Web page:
someone who talks

Still reporting from very-occasionally-rainy CA.

I took both boys to a playground devoid of other little kids yesterday. The day before that, my dad had taken Joe to the same playground where he had found four other kids his age to play a pretend fireman/rescue game. Joe looked obviously disappointed during our trip to see that his cohorts had departed. I told him he could just play his game with Amby instead.

"Well, but..." he wrinkled up his face quizzically. "I think I need someone who talks."

Amby, the little half-mute younger brother, is good for many things, Joe has discovered.

Talking ain't one of them.


prayer for our nation / no coincidences

Happy Feast of the Annunciation. And by (no) coincidence, happy day that the Supreme Court hears arguments from Hobby Lobby and Conestoga Wood--arguments that will decide whether business owners (and, nay, every American) still have a smidgeon of religious liberty left.  

Remember the punched-in-the-gut feeling on the day the Supreme Court didn't rule Obamacare as unconstitutional? I do. I feel like I'm in for round two, though I pray for the opposite.


As usual, Catholic Vote has both narrative and action for today. Narrative first:    

Do business owners have religious freedom?
Can ‘free citizens’ be forced to pay for child-killing drugs?
On Tuesday, March 25, the United States Supreme Court will hear arguments in two cases (Hobby Lobby and Conestoga Wood) that could dramatically alter the future of religious liberty in America.
That’s why we have launched our National Prayer Campaign for Religious Liberty.
The court is set to hear arguments in these critical cases on March 25th – the Feast of the Annunciation. The day when the Blessed Virgin was told by the Angel Gabriel that she would give birth in 9 months to the Savior of the World.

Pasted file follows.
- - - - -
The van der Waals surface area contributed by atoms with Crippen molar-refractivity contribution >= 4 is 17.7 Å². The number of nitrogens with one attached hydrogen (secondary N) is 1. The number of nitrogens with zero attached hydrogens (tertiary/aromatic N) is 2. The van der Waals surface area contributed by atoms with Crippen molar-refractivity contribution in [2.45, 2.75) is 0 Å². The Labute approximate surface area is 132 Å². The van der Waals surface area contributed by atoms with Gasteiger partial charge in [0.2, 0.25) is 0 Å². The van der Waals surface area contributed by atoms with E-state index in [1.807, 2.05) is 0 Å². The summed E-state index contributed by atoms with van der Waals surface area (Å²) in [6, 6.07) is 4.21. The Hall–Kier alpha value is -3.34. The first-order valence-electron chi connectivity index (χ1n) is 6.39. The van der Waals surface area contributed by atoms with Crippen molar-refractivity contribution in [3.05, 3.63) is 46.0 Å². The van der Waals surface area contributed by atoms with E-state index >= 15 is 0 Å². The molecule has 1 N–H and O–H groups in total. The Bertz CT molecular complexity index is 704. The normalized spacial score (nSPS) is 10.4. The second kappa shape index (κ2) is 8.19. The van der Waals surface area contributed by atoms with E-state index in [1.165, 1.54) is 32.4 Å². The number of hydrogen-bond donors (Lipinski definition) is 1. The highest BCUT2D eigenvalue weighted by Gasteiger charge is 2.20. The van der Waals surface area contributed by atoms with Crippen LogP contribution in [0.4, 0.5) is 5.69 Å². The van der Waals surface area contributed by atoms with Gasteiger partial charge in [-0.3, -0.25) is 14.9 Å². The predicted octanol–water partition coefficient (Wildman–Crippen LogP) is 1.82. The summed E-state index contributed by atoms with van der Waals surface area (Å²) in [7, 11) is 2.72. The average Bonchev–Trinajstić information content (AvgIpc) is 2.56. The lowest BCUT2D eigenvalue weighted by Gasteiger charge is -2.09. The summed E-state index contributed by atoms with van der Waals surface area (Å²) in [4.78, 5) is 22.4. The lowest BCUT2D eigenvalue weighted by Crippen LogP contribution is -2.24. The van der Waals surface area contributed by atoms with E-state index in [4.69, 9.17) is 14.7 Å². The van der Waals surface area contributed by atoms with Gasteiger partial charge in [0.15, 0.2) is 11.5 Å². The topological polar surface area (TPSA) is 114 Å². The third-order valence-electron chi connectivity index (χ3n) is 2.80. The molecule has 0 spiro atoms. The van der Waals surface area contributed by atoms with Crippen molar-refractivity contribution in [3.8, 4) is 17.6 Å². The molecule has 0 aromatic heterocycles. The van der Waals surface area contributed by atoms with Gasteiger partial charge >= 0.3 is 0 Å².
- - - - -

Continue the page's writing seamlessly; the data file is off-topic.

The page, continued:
A coincidence? No way.
Religious liberty is at the heart of these court cases. And while the Supreme Court has incredible power, the power of prayer is unmatched.
That’s why we are asking every CV member to commit to praying to Our Lady of the Annunciation. We printed out tens of thousands of prayer cards and sent them to parishes and schools and to CV members nationwide.
This prayer reflection is based on a Marian consecration by Patrick Cardinal O’Boyle, former Archbishop of Washington — and it was prayed in parishes throughout the United States in November of 1959.
Religious liberty has allowed the Church to flourish in this land for two centuries.
At this hour, when the right to practice our faith is on the line, let it be known that we Catholics not only stood our ground – but that we also fell to our knees in prayer.

And second, action: Print and say this prayer for our nation tonight with your family.


week's best clicks / 04

1 /
"Dancing with the Stars" and "classy" don't normally appear in the same sentence, but leave it to D.J. Tanner to make it so. Go girl.

2 /
I could eat this salad for nights on end. Feta. Give me more feta.

3 / 
Catholic Sistas round up the cleverest first-time or repeat pregnancy announcements. I personally love selling the bikini and what I think might be a beer brewing set.

4 / 
Speaking of children, this week brought an overflow of grief for many Catholic families, who must now surrender to the grace, healing and comfort that only the Lord brings, notes Jessica at Housewifespice.

5 / 
Horses, lances and hormones, oh my! Catholic Vote sheds light on the oft-pondered common ground between dueling/jousting and the Pill.

6 /
I don't know if I could ever forego my beloved Russell Stover marshmallow bunnies, but Haley gives some lovely alternatives and charming basket-stuffer ideas.

7 / 
Move over, Alicia Keys: A sweet young nun rocks the stage (and delightfully shocks the judges) on Italy's The Voice 2.